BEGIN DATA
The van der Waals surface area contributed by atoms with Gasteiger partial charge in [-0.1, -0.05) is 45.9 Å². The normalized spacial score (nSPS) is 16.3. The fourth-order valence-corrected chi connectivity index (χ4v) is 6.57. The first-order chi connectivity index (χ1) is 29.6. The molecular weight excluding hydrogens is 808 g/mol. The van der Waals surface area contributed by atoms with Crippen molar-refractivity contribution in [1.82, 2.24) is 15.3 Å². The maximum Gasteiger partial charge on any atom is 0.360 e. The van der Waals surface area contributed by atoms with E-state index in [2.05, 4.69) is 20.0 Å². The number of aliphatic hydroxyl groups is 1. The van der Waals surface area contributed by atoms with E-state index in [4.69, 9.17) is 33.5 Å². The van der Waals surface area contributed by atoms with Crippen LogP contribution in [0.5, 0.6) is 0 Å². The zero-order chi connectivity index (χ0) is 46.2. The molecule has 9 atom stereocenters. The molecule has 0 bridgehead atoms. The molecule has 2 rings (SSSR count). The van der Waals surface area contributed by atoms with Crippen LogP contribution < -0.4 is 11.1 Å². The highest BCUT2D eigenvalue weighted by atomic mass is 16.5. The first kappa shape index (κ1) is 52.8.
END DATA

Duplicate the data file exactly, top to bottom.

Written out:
The van der Waals surface area contributed by atoms with Gasteiger partial charge in [-0.1, -0.05) is 45.9 Å². The normalized spacial score (nSPS) is 16.3. The fourth-order valence-corrected chi connectivity index (χ4v) is 6.57. The first-order chi connectivity index (χ1) is 29.6. The molecular weight excluding hydrogens is 808 g/mol. The van der Waals surface area contributed by atoms with Crippen molar-refractivity contribution in [1.82, 2.24) is 15.3 Å². The maximum Gasteiger partial charge on any atom is 0.360 e. The van der Waals surface area contributed by atoms with E-state index in [2.05, 4.69) is 20.0 Å². The number of aliphatic hydroxyl groups is 1. The van der Waals surface area contributed by atoms with E-state index in [4.69, 9.17) is 33.5 Å². The van der Waals surface area contributed by atoms with Crippen LogP contribution in [0.5, 0.6) is 0 Å². The zero-order chi connectivity index (χ0) is 46.2. The molecule has 9 atom stereocenters. The molecule has 0 bridgehead atoms. The molecule has 2 rings (SSSR count). The van der Waals surface area contributed by atoms with Crippen LogP contribution < -0.4 is 11.1 Å². The highest BCUT2D eigenvalue weighted by atomic mass is 16.5. The first kappa shape index (κ1) is 52.8.